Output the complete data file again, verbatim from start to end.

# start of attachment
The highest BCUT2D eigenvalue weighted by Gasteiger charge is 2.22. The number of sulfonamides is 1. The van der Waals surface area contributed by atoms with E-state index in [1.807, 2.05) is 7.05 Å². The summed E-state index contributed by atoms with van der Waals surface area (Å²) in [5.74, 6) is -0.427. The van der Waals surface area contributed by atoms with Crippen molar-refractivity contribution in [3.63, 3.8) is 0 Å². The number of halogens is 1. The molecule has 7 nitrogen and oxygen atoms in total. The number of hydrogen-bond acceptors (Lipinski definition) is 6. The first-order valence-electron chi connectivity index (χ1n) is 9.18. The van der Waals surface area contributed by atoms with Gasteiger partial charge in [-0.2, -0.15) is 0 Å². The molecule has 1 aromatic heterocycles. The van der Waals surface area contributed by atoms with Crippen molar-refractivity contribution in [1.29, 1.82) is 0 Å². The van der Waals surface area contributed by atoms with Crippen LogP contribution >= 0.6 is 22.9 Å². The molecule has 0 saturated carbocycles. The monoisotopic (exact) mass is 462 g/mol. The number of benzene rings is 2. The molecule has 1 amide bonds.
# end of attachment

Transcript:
The highest BCUT2D eigenvalue weighted by Gasteiger charge is 2.22. The number of sulfonamides is 1. The van der Waals surface area contributed by atoms with E-state index in [1.807, 2.05) is 7.05 Å². The summed E-state index contributed by atoms with van der Waals surface area (Å²) in [5.74, 6) is -0.427. The van der Waals surface area contributed by atoms with Crippen molar-refractivity contribution in [3.63, 3.8) is 0 Å². The number of halogens is 1. The molecule has 7 nitrogen and oxygen atoms in total. The number of hydrogen-bond acceptors (Lipinski definition) is 6. The first-order valence-electron chi connectivity index (χ1n) is 9.18. The van der Waals surface area contributed by atoms with Gasteiger partial charge in [-0.2, -0.15) is 0 Å². The molecule has 1 aromatic heterocycles. The van der Waals surface area contributed by atoms with Crippen molar-refractivity contribution in [1.29, 1.82) is 0 Å². The van der Waals surface area contributed by atoms with Crippen LogP contribution >= 0.6 is 22.9 Å². The molecule has 0 saturated carbocycles. The monoisotopic (exact) mass is 462 g/mol. The number of benzene rings is 2. The molecule has 1 amide bonds.